Newspaper and other transcriptions

  1. Glasgow Herald, Saturday 3rd May 1856: [The iron side paddle steamer Druid was launched from Tod and McGregor's yard at Meadowside on the upper Clyde. Ordered by the Cambria Company for its excursion traffic between Liverpool and the Menai Straits.] The ship was "admirably adapted for sailing fast and carrying a large number of pleasure seekers. It was also mentioned that her machinery was to be installed the following week, after which she would leave to take up her station."
  2. Amherstburg Echo, June 18, 1875 : This week Mr. Andrew Hackett was notified by the Department of Marine and Fisheries of the Dominion that the lightship for Bar Point left Quebec and is now on its way here in tow of the Government steamer DRUID. She will be here next week and put in charge of Andrew Hackett to be properly placed without any delay. The craft [lightship] is the old government schooner DUNSCOMBE, formerly used to supply the Canadian lighthouses off the Gulf of St. Lawrence. When properly placed particulars in reference to her will be published.
  3. Daily News (Kingston, ON), June 29, 1876 p.2 : The Countess of Dufferin - The Mail of yesterday contains the following despatch from Quebec: "This afternoon a new jibboom was placed in position on the Countess of Dufferin, and she will leave port at the turn of the tide tonight for sea. A pilot has been taken on board. If the weather is fair the course to be followed will be outside of Prince Edward Island, to the Gulf of Canso. Unless something unforseen happens, there will be no further delay. Lord Dufferin has expressed a desire to have a sail on the craft, and as he leaves here in the morning on the Druid for Gaspe, it is expected he will overtake the yacht and come on board. The wind now is from the east, and the weather has a dirty appearance. Later - The yacht sailed yesterday."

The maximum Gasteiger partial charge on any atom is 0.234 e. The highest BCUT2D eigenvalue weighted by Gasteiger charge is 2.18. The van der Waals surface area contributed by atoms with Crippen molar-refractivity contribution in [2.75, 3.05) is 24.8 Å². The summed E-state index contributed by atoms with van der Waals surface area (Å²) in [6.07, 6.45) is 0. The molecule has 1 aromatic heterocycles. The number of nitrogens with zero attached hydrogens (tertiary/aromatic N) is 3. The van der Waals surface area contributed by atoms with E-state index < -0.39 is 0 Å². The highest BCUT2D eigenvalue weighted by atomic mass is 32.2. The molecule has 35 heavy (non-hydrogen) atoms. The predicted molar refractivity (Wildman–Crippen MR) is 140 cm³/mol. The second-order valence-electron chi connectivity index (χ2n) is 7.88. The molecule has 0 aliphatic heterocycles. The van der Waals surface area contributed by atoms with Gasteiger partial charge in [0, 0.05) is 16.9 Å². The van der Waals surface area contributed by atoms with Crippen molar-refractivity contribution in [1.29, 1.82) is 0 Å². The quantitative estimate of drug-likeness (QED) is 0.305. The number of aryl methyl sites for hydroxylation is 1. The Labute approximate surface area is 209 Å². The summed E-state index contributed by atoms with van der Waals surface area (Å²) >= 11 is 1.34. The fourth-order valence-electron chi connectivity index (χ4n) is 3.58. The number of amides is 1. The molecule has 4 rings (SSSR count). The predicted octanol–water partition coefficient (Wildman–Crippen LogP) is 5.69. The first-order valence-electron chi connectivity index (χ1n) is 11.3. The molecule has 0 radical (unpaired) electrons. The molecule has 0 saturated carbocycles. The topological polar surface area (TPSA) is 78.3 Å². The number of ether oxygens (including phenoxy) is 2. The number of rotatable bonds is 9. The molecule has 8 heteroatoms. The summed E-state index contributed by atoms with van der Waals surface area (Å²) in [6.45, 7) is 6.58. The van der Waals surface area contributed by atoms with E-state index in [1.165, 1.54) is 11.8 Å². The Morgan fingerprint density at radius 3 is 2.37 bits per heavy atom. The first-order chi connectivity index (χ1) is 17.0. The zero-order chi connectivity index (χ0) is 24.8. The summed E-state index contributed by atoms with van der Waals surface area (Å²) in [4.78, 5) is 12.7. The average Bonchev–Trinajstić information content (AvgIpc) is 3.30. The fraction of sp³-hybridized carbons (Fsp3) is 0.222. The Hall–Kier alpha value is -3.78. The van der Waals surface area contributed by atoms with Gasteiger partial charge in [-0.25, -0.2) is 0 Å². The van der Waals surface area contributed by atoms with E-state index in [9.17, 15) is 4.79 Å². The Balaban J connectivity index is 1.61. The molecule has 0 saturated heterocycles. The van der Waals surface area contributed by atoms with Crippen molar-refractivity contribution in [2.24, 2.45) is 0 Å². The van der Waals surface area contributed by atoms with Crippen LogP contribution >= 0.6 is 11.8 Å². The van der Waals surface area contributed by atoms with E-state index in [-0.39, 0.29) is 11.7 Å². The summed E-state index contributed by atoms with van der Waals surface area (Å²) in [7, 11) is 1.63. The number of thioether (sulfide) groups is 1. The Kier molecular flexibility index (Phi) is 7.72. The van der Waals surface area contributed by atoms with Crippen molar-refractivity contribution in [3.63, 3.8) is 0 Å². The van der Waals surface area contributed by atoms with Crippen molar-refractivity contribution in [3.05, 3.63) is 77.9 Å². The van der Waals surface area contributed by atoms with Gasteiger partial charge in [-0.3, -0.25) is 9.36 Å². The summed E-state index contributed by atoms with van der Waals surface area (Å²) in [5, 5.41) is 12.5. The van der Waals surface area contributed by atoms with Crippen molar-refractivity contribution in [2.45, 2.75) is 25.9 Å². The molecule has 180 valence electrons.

4. 1878, from various press reports: The Druid was occasionally used for the transportation of Governors General and other personages on tours of the Lower Provinces. In the case of Princess Louise and the Marquis of Lome's visit to Charlottetown in 1878, it is recounted that they refused to leave the ship and stay at Government House as Druid had flush toilets and the official residence did not.
  5. Marine Review (Cleveland, OH), 4 Jul 1901, p. 28 : The Toronto Navigation Company has been organized to run steamers between Toronto, Niagara-on-the-Lake and Youngstown, N.Y. The company has purchased the steamboat Queen City and the old Dominion government cruiser Druid. The Queen City will be renamed Canada and the Druid [renamed] Niagara.
  6. British Whig (Kingston, ON), 20 Feb 1902: The S.S. Niagara, formerly the dominion government cruiser Druid, has been sold by the assignee of the Toronto Navigation Company, Limited, to A.W. Hepburn, Picton, Ont.

References and source notes

(1) Picton Register
(2) Argonauta, v. 22, no. 2, Robin H. Wyllie proved to be most helpful.
(16-21) Online Resource, Maritime History of the Great Lakes, Newspaper Transcriptons.

Picton built ships

The research and preparation of many of these data sheets was carried out by K.C. We extend our thanks to him.

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Source notes are listed at the end of the data.